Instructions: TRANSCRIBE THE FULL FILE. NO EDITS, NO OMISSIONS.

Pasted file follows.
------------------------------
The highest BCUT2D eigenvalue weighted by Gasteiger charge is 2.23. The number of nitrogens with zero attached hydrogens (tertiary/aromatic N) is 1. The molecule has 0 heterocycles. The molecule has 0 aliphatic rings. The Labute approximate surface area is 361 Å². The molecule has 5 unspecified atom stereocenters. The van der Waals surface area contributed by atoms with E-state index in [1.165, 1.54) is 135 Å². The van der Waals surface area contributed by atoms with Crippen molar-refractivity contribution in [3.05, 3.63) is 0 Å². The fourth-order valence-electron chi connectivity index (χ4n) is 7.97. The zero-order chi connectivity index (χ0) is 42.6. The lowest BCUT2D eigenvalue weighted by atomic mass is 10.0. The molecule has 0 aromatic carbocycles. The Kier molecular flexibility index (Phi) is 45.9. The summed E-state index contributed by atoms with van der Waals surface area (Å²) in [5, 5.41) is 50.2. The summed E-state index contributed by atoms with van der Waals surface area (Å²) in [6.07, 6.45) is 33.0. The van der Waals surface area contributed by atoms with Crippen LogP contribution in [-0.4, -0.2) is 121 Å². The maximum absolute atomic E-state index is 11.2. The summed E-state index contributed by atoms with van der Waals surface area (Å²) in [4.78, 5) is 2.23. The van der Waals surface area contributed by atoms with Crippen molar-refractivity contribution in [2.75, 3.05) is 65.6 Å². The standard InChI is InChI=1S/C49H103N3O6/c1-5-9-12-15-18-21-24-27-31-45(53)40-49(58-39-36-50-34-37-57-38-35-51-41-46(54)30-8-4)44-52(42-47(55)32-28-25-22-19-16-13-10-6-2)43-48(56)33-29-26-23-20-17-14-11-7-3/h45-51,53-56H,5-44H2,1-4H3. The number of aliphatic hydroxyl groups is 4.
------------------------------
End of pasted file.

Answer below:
The highest BCUT2D eigenvalue weighted by Gasteiger charge is 2.23. The number of nitrogens with zero attached hydrogens (tertiary/aromatic N) is 1. The molecule has 0 heterocycles. The molecule has 0 aliphatic rings. The Labute approximate surface area is 361 Å². The molecule has 5 unspecified atom stereocenters. The van der Waals surface area contributed by atoms with E-state index in [1.165, 1.54) is 135 Å². The van der Waals surface area contributed by atoms with Crippen molar-refractivity contribution in [3.05, 3.63) is 0 Å². The fourth-order valence-electron chi connectivity index (χ4n) is 7.97. The zero-order chi connectivity index (χ0) is 42.6. The lowest BCUT2D eigenvalue weighted by atomic mass is 10.0. The molecule has 0 aromatic carbocycles. The Kier molecular flexibility index (Phi) is 45.9. The summed E-state index contributed by atoms with van der Waals surface area (Å²) in [5, 5.41) is 50.2. The summed E-state index contributed by atoms with van der Waals surface area (Å²) in [6.07, 6.45) is 33.0. The van der Waals surface area contributed by atoms with Crippen LogP contribution in [-0.4, -0.2) is 121 Å². The maximum absolute atomic E-state index is 11.2. The summed E-state index contributed by atoms with van der Waals surface area (Å²) in [4.78, 5) is 2.23. The van der Waals surface area contributed by atoms with Crippen molar-refractivity contribution in [2.75, 3.05) is 65.6 Å². The standard InChI is InChI=1S/C49H103N3O6/c1-5-9-12-15-18-21-24-27-31-45(53)40-49(58-39-36-50-34-37-57-38-35-51-41-46(54)30-8-4)44-52(42-47(55)32-28-25-22-19-16-13-10-6-2)43-48(56)33-29-26-23-20-17-14-11-7-3/h45-51,53-56H,5-44H2,1-4H3. The number of aliphatic hydroxyl groups is 4.